Timing and Precision of Earnings Forecasts Can Reveal Bad News Ahead

 

Takeaway

  • UT research study lends new insight into earnings reports
  • Companies guilty of accounting fraud often cook the books to meet analyst targets or beat them by a cent or two
  • The earlier a company reveals negative earnings news, the less likely it is to get sued by investors

This is the cruelest time of year for companies with bad earnings news. While most people are viewing basketball playoffs and Texas bluebonnets, investors are watching for first-quarter earnings reports, and boosting or battering stocks in response.

But as with many things financial, there’s more to earnings reports than meets the eye, say two assistant accounting professors at the McCombs School of Business. In two recent studies, Dain Donelson and John McInnis investigated when investors should be suspicious of good earnings news and when companies should fess up to bad earnings news.

In their first study, the two looked at how to detect earnings management, a practice made infamous by Enron that involves using accounting tricks to make earnings appear better than they really are.

“Too many firms report small profits rather than small losses,” says McInnis. “That’s consistent with firms trying to cook their books to avoid reporting a loss. They always want to look good to Wall Street.”

Adds Donelson, “Lots of firms just meet analysts’ forecasts or beat them by a penny. Relatively few miss by a penny.”

Do such signs — barely meeting or beating earnings targets — suggest that a company might be committing accounting fraud? The challenge, say the professors, is that it’s hard to catch a company in the act. So they looked at companies that had already been caught.

They analyzed 329 corporations that had settled stockholder lawsuits over accounting violations, from 1996 to 2005. As part of the settlements, the firms had restated their earnings for a total of 1,284 quarters, stripping away the accounting tricks. That allowed Donelson and McInnis to compare the same underlying sets of financial data, both managed and unmanaged.

“We can measure the amount of earnings management between two pictures, says McInnis, “what it looks like with and without.”

The average effect of earnings management, they found, was to boost reported income by $4.1 million, or five cents per share, among the companies studied.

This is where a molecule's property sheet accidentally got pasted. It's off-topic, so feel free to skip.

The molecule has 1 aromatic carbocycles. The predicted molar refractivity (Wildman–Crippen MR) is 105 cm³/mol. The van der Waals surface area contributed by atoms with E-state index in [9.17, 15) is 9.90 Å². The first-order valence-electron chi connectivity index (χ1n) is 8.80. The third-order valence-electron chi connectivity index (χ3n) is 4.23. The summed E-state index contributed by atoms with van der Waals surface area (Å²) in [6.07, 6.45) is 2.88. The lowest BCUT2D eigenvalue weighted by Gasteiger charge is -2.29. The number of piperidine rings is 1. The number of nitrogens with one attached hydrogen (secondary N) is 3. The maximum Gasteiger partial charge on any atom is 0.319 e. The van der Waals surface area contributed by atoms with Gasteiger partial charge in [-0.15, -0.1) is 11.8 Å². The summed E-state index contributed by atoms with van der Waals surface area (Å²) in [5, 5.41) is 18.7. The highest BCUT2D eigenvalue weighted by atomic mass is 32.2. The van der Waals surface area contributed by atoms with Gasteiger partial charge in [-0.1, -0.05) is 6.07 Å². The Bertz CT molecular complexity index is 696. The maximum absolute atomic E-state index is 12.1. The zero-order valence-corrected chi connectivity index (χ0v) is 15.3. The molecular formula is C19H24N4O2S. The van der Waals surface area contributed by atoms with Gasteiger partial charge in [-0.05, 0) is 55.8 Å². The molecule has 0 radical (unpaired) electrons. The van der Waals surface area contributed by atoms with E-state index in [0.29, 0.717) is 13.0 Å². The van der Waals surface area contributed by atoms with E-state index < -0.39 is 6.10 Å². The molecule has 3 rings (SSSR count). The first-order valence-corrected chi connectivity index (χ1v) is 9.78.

They also found that managed earnings were more likely to meet or beat analysts’ forecasts: 70 percent, versus 40 percent after earnings were restated. Of managed earnings that beat forecasts, 57 percent did so by a penny or less.

When earnings show that kind of pattern, one quarter after another, investors might want to take a closer look, the professors say. But they caution that it’s only a suggestion, not a proof of fraud. Says McInnis, “It doesn’t mean every firm that’s hitting its targets is cooking the books, like the ones in our sample.”

The Best Times for the Worst News

The pair’s second study looked at firms that aren’t hitting their targets, and asked the question: When should they let Wall Street know? Is a company more likely to get sued by shareholders if it warns them as soon as it knows of the bad news? Or should it wait until the quarter is almost over, hoping the news might improve?

To assess the impact of waiting, the pair looked at 423 firms that had been sued by stockholders over bad quarterly earnings news. They compared each company to another that had reported bad earnings but hadn’t been sued.

“The firms were otherwise similar in every regard,” says Donelson. “The only difference was that one set of firms held onto the bad news too long.”

To measure a company’s timeliness, the professors looked once again at analysts’ earnings forecasts. These days, they reasoned, companies deliver earnings warnings to analysts mostly by word-of-mouth, in conference calls and informal conversations. So, the earlier in the quarter that analysts reduce their forecasts, the more timely a corporation has been in notifying them about its bad news.

What Donelson and McInnis found was that the sooner a company revealed negative news, the less likely it was to get sued. Halfway through a quarter, firms that weren’t sued had already revealed 55 percent of their earnings news, while firms that had been sued had revealed only 25 percent of their earnings news.

The moral, says Donelson, is that CEOs should fight their natural tendency to hide bad news and hope things will get better. “That’s how a lot of firms get involved in fraud, by hoping that things will turn around. Then it looks like they had knowledge of the news for some time before it came out in public. It’s always best to get the bad news out early. Don’t wait for a turnaround.”

 

Faculty in this Article

Dain Donelson

Associate Professor, Accounting

Dain Donelson received his Ph.D. in accounting from the University of Illinois, his M.S. in finance from Boston College, and a J.D. from...

John McInnis

Associate Professor, Accounting

John McInnis received his Ph.D. from the University of Iowa and his BBA and MPA from the University of Texas. He teaches financial accounting in...

About The Author

Steve Brooks

In a quarter-century as a journalist, Steve Brooks has won two Neal awards for excellence in trade reporting and a Press Club of New Orleans award...

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